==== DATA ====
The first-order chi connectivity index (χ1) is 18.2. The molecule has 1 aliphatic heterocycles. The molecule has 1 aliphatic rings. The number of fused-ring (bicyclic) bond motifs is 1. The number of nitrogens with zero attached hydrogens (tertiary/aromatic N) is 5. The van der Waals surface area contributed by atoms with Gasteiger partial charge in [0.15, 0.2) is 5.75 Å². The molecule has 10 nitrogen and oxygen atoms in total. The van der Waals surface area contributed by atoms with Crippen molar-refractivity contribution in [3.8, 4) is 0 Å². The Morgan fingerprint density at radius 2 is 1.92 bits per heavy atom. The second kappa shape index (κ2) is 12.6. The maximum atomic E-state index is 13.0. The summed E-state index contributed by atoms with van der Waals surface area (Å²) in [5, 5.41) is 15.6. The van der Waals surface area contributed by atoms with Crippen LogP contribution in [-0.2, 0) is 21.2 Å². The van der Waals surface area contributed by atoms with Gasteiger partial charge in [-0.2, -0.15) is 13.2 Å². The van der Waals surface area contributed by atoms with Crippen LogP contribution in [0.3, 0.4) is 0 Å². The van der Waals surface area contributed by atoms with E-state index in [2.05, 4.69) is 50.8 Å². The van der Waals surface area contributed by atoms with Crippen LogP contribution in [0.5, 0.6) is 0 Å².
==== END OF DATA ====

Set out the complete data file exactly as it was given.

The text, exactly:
The first-order chi connectivity index (χ1) is 18.2. The molecule has 1 aliphatic heterocycles. The molecule has 1 aliphatic rings. The number of fused-ring (bicyclic) bond motifs is 1. The number of nitrogens with zero attached hydrogens (tertiary/aromatic N) is 5. The van der Waals surface area contributed by atoms with Gasteiger partial charge in [0.15, 0.2) is 5.75 Å². The molecule has 10 nitrogen and oxygen atoms in total. The van der Waals surface area contributed by atoms with Crippen molar-refractivity contribution in [3.8, 4) is 0 Å². The Morgan fingerprint density at radius 2 is 1.92 bits per heavy atom. The second kappa shape index (κ2) is 12.6. The maximum atomic E-state index is 13.0. The summed E-state index contributed by atoms with van der Waals surface area (Å²) in [5, 5.41) is 15.6. The van der Waals surface area contributed by atoms with Crippen LogP contribution in [-0.2, 0) is 21.2 Å². The van der Waals surface area contributed by atoms with Gasteiger partial charge in [-0.2, -0.15) is 13.2 Å². The van der Waals surface area contributed by atoms with Crippen LogP contribution in [0.3, 0.4) is 0 Å². The van der Waals surface area contributed by atoms with E-state index in [2.05, 4.69) is 50.8 Å². The van der Waals surface area contributed by atoms with Crippen LogP contribution in [0.5, 0.6) is 0 Å².